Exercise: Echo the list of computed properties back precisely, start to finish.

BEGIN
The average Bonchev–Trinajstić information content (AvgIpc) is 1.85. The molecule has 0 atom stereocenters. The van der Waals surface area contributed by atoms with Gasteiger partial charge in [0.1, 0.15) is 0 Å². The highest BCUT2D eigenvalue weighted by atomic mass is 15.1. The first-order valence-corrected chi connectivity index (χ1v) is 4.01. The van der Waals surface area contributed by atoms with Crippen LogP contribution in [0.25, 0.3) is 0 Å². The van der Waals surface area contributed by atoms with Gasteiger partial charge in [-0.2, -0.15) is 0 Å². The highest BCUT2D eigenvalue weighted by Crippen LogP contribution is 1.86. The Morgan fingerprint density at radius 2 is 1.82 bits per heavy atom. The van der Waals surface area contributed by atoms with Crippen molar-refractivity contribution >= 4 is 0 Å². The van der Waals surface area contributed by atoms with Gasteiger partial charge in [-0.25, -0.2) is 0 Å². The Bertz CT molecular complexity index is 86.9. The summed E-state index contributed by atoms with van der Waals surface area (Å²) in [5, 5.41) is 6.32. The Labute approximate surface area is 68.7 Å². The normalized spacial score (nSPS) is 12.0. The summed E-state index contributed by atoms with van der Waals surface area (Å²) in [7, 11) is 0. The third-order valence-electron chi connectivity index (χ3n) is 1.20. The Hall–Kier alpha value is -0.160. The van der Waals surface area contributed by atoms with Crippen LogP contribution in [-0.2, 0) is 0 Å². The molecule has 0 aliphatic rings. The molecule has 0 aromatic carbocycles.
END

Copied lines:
The average Bonchev–Trinajstić information content (AvgIpc) is 1.85. The molecule has 0 atom stereocenters. The van der Waals surface area contributed by atoms with Gasteiger partial charge in [0.1, 0.15) is 0 Å². The highest BCUT2D eigenvalue weighted by atomic mass is 15.1. The first-order valence-corrected chi connectivity index (χ1v) is 4.01. The van der Waals surface area contributed by atoms with Crippen LogP contribution in [0.25, 0.3) is 0 Å². The van der Waals surface area contributed by atoms with Gasteiger partial charge in [-0.2, -0.15) is 0 Å². The highest BCUT2D eigenvalue weighted by Crippen LogP contribution is 1.86. The Morgan fingerprint density at radius 2 is 1.82 bits per heavy atom. The van der Waals surface area contributed by atoms with Crippen molar-refractivity contribution >= 4 is 0 Å². The van der Waals surface area contributed by atoms with Gasteiger partial charge in [-0.25, -0.2) is 0 Å². The Bertz CT molecular complexity index is 86.9. The summed E-state index contributed by atoms with van der Waals surface area (Å²) in [5, 5.41) is 6.32. The Labute approximate surface area is 68.7 Å². The normalized spacial score (nSPS) is 12.0. The summed E-state index contributed by atoms with van der Waals surface area (Å²) in [7, 11) is 0. The third-order valence-electron chi connectivity index (χ3n) is 1.20. The Hall–Kier alpha value is -0.160. The van der Waals surface area contributed by atoms with Crippen LogP contribution in [-0.2, 0) is 0 Å². The molecule has 0 aliphatic rings. The molecule has 0 aromatic carbocycles.